I have on numerous occasions throughout the years, planted zucchini squash
and always had an over abundance of produce.
This year I decided to try them again after about a 4 year hiatus. I was
surprised when reading the various newsgroup posts that some gardeners had
problems getting produce on their plants attributing it to the plants having
female blossoms only.
Lo and behold I have been hit with the Edible Newsgroup Zucchini Hex also
this year for the very first time. The blossoms were all on an extended stem
and as the various newsgroup posts eluded are all female. I chopped the
plants to the ground this morning and will try again next year and make a
trip to the farmer's market for zucchini. The plants were very healthy and
about 4 feet tall and about 6 feet wide and I had pulled the plants except
for three of the healthiest about a month ago and all were in one hill.
The seed packet was an International Culinary Collection and the type was
Italian Zucchino Cocozelle which was all that was available when I bought
them and normally I buy Northrop King seeds. The seeds that are left over in
the packet will go into the XXXX CAN!
I've grown a number of different varities but as of this year have
settled on one particular one that has given me the biggest and best
fruit I've ever grown as well as the healthiest plants.
Ferry Morse is the seed Co and Black Beauty is the variety.
Anyway, I've got the same problem. The female flowers do produce fruit,
but it turns yellow and dies from lack of pollination when it's only an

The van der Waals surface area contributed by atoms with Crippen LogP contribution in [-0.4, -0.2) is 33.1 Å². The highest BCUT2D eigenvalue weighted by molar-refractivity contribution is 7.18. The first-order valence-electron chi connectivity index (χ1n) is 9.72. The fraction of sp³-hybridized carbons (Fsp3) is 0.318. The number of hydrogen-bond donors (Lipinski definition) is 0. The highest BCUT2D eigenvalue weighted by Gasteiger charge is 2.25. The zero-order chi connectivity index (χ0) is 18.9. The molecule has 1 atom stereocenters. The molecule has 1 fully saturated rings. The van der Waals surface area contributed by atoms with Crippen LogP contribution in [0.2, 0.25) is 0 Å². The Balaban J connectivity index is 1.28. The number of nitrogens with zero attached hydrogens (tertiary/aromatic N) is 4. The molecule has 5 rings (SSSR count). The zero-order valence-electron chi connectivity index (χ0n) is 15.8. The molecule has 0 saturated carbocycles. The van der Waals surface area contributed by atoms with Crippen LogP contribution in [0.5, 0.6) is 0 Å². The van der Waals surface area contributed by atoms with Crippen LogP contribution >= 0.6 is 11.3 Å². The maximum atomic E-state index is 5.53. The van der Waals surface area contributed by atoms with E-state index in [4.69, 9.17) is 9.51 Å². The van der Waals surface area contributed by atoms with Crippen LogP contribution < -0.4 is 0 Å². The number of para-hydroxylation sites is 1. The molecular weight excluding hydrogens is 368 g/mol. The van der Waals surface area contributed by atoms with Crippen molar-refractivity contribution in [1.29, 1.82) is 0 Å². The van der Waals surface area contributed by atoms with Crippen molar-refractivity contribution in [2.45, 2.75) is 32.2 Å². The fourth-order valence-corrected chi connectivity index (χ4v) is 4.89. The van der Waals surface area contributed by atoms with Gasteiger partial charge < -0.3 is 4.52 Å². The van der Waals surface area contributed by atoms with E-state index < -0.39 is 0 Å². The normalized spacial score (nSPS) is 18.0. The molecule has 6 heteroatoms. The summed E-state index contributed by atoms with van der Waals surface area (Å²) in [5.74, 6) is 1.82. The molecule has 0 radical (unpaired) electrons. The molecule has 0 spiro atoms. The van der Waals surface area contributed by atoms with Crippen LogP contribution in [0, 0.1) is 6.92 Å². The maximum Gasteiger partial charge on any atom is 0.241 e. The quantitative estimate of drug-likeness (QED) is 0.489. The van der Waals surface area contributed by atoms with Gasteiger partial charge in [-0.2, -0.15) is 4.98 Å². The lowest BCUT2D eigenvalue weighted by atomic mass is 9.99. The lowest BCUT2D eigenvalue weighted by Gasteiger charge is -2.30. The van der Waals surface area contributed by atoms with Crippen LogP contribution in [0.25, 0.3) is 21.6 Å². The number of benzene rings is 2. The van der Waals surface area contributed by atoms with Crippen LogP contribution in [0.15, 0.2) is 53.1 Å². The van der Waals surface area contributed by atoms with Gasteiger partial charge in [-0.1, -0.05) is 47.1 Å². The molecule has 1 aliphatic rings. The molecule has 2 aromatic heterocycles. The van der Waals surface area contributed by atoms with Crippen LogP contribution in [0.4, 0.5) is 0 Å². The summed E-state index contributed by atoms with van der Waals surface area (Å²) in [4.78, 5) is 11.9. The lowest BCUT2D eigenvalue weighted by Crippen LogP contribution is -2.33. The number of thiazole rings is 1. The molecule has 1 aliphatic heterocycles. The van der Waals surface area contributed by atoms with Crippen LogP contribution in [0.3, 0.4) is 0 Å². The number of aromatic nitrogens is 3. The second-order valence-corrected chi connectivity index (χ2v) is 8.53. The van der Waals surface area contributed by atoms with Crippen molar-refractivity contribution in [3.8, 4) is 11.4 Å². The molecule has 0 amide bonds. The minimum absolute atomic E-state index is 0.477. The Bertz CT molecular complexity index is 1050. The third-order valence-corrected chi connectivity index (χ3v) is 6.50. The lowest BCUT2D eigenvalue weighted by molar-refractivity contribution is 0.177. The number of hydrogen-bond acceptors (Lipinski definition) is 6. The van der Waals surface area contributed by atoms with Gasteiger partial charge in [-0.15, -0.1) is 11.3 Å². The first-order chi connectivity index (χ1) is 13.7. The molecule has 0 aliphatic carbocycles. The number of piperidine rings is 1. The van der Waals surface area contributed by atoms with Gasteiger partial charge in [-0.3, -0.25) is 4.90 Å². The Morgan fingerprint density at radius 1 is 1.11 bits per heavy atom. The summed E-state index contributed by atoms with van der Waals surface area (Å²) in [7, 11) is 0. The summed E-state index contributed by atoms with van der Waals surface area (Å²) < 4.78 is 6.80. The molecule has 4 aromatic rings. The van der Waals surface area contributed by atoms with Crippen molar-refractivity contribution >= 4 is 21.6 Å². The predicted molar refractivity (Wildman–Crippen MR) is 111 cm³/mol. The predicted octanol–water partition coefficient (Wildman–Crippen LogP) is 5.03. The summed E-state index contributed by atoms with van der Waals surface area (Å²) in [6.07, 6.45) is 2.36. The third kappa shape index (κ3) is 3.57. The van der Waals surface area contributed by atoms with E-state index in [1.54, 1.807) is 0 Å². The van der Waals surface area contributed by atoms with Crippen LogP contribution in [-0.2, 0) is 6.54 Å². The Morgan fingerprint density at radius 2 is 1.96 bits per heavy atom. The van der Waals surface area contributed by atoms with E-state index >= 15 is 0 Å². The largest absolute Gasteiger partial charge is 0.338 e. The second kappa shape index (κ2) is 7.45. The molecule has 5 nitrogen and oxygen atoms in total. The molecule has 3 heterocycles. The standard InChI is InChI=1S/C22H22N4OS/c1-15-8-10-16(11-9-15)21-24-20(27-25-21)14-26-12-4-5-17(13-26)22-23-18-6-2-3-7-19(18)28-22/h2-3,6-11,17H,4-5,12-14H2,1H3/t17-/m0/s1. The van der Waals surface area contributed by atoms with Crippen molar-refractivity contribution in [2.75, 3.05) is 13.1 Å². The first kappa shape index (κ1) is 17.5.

inch or so long.
This morning I found a male flower and about 4 female flowers open. Out
came the Q-tips and I did a little artificial insemination.
But I noticed what may be the root of the problem. Down inside every
female flower, around the base, were several ants. That sound familiar
I'm not the least bit sorry that I decided to chop the plants to the ground
after having only blossoms for a few weeks without any sign of produce;
whatever sex they were. In my opinion, it is bad enough that the male robin
has to wait for several weeks for the female to fly in and the Lord alone
knows about the humans' dilemma, so the squash plants don't have to start
following suit also!
I have always had zucchini any time I planted it enough to vow never to grow
it again except for this year and this variety. Previously I planted black
zucchini however the only seeds available this year at the store when I made
my purchase was this worthless Italian kind.
I'd interpret it as describing the male flowers. But no matter.
The most popular zucchini grown here in Australia is the Blackjack. The
beauty of growing zucchinis is that they don't need pollination. We pick
the fruit on the day that the female flower opens or the day after. At
this stage the fruit is about 4 inches long and we usually have to break
the opened flower off the end of it. Apparently your variety of zucchini
is very different if the fruit is not like this.
You can break the male flower off, tear away the petals to leave just the
central pollen stalk, and rub that over the swelling inside all the female
flowers in turn. It works perfectly. Once pollinated, you can leave the
fruit to attain giant size like a mature marrow. But the plant won't bear
as many fruit if you allow them to grow large, and the largeer fruit are
lacking in flavour.
Very familiar. Not a problem at all. The ants are just sipping the
nectar bounty. The bees go for the excess of pollen in these flowers.
John Savage (news address invalid; keep news replies in newsgroup)
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